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B190 / B190, Auckland NZ, 2007

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Summary
On 1 August 2007, the crew of a Beech 1900 aircraft holding on an angled taxiway at Auckland International Airport mistakenly accepted the take-off clearance for another Beech 1900 that was waiting on the runway and which had a somewhat similar call sign. The pilots of both aircraft read back the clearance. The aerodrome controller heard, but did not react to, the crossed transmissions. The holding aircraft entered the runway in front of the cleared aircraft, which had commenced its take-off. The pilots of both aircraft took avoiding action and stopped on the runway without any damage or injury.
Event Details
When August 2007
Actual or Potential
Event Type
Air-Ground Communication, Human Factors, Runway Incursion
Day/Night Day
Flight Conditions On Ground - Normal Visibility
Flight Details
Aircraft BEECH 1900
Operator Eagle Airways
Domicile New Zealand
Type of Flight Public Transport (Passenger)
Origin Auckland Airport
Take off Commenced No
Flight Airborne No
Flight Completed No
Flight Phase Take Off
TOF
Flight Details
Aircraft BEECH 1900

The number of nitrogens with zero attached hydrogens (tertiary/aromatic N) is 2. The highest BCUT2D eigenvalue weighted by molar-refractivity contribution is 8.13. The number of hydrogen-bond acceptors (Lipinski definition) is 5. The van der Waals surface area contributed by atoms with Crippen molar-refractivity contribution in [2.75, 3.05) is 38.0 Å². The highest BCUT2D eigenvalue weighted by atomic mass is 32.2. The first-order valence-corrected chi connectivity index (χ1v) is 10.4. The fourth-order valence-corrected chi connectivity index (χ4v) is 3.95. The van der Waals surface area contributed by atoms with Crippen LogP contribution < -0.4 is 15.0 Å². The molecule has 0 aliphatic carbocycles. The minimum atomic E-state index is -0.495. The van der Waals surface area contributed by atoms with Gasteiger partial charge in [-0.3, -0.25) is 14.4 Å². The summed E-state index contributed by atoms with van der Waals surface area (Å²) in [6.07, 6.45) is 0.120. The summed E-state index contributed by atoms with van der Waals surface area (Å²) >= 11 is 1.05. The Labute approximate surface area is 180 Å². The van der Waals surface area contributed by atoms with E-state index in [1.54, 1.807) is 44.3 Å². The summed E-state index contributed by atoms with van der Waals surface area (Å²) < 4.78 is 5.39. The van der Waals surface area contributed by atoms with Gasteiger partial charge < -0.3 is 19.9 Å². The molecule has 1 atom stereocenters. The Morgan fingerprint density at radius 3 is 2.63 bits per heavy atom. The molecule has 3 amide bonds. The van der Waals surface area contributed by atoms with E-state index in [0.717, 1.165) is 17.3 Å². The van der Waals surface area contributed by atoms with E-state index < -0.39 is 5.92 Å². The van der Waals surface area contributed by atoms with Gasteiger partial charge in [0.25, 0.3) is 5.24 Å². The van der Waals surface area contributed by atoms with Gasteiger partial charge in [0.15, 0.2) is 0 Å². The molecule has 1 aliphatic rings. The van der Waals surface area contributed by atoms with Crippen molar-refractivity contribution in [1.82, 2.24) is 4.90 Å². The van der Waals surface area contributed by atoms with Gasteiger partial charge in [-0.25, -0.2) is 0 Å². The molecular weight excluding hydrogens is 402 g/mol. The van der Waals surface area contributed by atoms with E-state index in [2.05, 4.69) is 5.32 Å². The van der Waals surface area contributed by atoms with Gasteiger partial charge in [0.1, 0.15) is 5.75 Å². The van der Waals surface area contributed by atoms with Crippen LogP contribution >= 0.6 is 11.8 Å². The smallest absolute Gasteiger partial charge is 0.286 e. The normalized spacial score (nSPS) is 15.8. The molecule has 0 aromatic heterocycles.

Operator Eagle Airways
Domicile New Zealand
Type of Flight Public Transport (Passenger)
Origin Auckland Airport
Take off Commenced No
Flight Airborne No
Flight Completed No
Flight Phase Taxi
TXI
Location - Airport
Airport Auckland Airport
General
Tag(s) Aircraft-aircraft near miss
AGC
Tag(s) Call Sign Confusion,
Incorrect Readback missed,
Take off without clearance
HF
Tag(s) Inappropriate ATC Communication,
Ineffective Monitoring
RI
Tag(s) Incursion pre Take off,
Near Miss,
Phraseology
Outcome
Damage or injury No
Causal Factor Group(s)
Group(s) Aircraft Operation,
Air Traffic Management
Safety Recommendation(s)
Group(s) Aircraft Operation,
Air Traffic Management,
Airport Management
Investigation Type
Type Independent

Description

On 1 August 2007, the crew of a BEECH 1900 aircraft holding on an angled taxiway at Auckland International Airport mistakenly accepted the take-off clearance for another Beech 1900 that was waiting on the runway and which had a somewhat similar call sign. The pilots of both aircraft read back the clearance. The aerodrome controller heard, but did not react to, the crossed transmissions. The holding aircraft entered the runway in front of the cleared aircraft, which had commenced its take-off. The pilots of both aircraft took avoiding action and stopped on the runway without any damage or injury.

Contributory factors were the non-adherence to standard procedures for radiotelephony (RTF) use and the issue of an air traffic clearance, the use of an angled taxiway for runway entry, and the captain of the aircraft entering the runway not seeing the aircraft already lined up on the runway.

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Further Reading